Stornoway opens Quebec’s first diamond mine

Cutting the ribbon at Stornoway Diamond’s Renard diamond mine in north-central Quebec’s James Bay region, from left: Patrick Godin, chief operating officer; Ghislain Poirier, vice-president of public affairs; and Matt Manson, president and CEO. Credit: Stornoway Diamond.Cutting the ribbon at Stornoway Diamond’s Renard diamond mine in north-central Quebec’s James Bay region, from left: Patrick Godin, chief operating officer; Ghislain Poirier, vice-president of public affairs; and Matt Manson, president and CEO. Credit: Stornoway Diamond.

JAMES BAY REGION, QUE. —  On a blustery grey day in mid-October, as Stornoway Diamond (TSX: SWY) welcomes 200 visitors to the official opening of its Renard diamond mine in north-central Quebec, it’s hard not to be impressed by what president and CEO Matt Manson and his team have accomplished here.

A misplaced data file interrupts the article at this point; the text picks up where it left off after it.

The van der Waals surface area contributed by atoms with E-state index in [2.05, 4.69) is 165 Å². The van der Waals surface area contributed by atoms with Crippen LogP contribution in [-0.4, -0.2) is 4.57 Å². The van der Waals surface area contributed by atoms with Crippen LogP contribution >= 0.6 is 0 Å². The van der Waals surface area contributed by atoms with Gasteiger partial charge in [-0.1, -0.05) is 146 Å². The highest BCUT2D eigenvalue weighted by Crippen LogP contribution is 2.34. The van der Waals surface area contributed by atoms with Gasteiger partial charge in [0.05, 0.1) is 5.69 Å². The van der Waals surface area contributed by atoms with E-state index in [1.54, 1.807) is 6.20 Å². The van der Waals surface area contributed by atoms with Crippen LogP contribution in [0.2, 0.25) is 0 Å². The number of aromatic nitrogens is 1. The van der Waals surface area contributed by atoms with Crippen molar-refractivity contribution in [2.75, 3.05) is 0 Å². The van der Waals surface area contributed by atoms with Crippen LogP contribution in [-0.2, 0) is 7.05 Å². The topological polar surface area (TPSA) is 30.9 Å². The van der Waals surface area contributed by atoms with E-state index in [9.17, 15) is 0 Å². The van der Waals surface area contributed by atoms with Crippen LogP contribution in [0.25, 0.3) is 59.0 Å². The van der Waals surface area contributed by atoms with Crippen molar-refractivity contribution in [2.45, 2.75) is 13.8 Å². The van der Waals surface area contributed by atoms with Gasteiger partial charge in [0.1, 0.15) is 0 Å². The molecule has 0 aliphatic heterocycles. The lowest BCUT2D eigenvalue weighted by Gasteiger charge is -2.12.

The junior turned developer — and now producer — has consistently beat its own construction time lines and spending estimates at the mine, 360 km north of Chibougamau, and 250 km north of Mistissini. The cost to build Quebec’s first diamond mine is an estimated $775 million, which is well under the $811 million originally budgeted. It also expects to start commercial production by the end of 2016 — six months earlier than planned. All of this happened while Stornoway managed its own growth to 450 employees, from just a dozen three years ago.

Over the first 10 years of its 14-year mine life, Renard could produce 1.8 million carats of diamonds a year — contributing 1.5–2% of global production. A March 2016 mine plan pegs Renard’s net present value at $974 million.